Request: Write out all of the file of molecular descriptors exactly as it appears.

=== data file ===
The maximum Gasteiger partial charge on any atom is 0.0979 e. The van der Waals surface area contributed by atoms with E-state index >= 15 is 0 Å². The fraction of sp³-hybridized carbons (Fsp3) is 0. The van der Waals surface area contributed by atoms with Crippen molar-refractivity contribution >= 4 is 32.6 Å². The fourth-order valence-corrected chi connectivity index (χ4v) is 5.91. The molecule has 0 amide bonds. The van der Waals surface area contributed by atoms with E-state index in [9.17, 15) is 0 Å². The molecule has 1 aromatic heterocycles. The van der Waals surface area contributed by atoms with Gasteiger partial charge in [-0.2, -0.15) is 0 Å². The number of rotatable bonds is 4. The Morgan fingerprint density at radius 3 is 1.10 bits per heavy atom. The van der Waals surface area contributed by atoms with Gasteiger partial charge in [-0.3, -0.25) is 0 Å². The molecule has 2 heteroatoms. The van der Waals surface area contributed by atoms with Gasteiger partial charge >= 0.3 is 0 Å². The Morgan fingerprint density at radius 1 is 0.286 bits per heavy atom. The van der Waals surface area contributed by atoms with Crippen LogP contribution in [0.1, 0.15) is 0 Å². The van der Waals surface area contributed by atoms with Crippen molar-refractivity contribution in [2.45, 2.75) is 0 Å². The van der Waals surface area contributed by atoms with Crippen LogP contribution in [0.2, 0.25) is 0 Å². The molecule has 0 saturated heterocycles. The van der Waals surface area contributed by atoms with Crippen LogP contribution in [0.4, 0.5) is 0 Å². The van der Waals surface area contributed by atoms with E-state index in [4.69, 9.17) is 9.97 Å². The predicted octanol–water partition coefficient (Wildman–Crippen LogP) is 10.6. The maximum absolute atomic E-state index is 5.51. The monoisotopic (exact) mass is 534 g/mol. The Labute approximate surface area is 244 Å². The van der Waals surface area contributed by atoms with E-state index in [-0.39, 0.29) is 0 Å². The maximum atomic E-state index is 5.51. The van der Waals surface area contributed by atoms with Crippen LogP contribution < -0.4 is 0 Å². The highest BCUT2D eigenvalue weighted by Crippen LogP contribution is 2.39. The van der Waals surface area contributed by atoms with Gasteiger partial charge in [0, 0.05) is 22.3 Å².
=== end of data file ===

The maximum Gasteiger partial charge on any atom is 0.0979 e. The van der Waals surface area contributed by atoms with E-state index >= 15 is 0 Å². The fraction of sp³-hybridized carbons (Fsp3) is 0. The van der Waals surface area contributed by atoms with Crippen molar-refractivity contribution >= 4 is 32.6 Å². The fourth-order valence-corrected chi connectivity index (χ4v) is 5.91. The molecule has 0 amide bonds. The van der Waals surface area contributed by atoms with E-state index in [9.17, 15) is 0 Å². The molecule has 1 aromatic heterocycles. The van der Waals surface area contributed by atoms with Gasteiger partial charge in [-0.2, -0.15) is 0 Å². The number of rotatable bonds is 4. The Morgan fingerprint density at radius 3 is 1.10 bits per heavy atom. The van der Waals surface area contributed by atoms with Gasteiger partial charge in [-0.3, -0.25) is 0 Å². The molecule has 2 heteroatoms. The van der Waals surface area contributed by atoms with Gasteiger partial charge >= 0.3 is 0 Å². The Morgan fingerprint density at radius 1 is 0.286 bits per heavy atom. The van der Waals surface area contributed by atoms with Crippen LogP contribution in [0.1, 0.15) is 0 Å². The van der Waals surface area contributed by atoms with Crippen molar-refractivity contribution in [2.45, 2.75) is 0 Å². The van der Waals surface area contributed by atoms with Crippen LogP contribution in [0.2, 0.25) is 0 Å². The molecule has 0 saturated heterocycles. The van der Waals surface area contributed by atoms with Crippen LogP contribution in [0.4, 0.5) is 0 Å². The van der Waals surface area contributed by atoms with E-state index in [4.69, 9.17) is 9.97 Å². The predicted octanol–water partition coefficient (Wildman–Crippen LogP) is 10.6. The maximum absolute atomic E-state index is 5.51. The monoisotopic (exact) mass is 534 g/mol. The Labute approximate surface area is 244 Å². The van der Waals surface area contributed by atoms with E-state index in [-0.39, 0.29) is 0 Å². The maximum atomic E-state index is 5.51. The van der Waals surface area contributed by atoms with Crippen LogP contribution < -0.4 is 0 Å². The highest BCUT2D eigenvalue weighted by Crippen LogP contribution is 2.39. The van der Waals surface area contributed by atoms with Gasteiger partial charge in [0, 0.05) is 22.3 Å².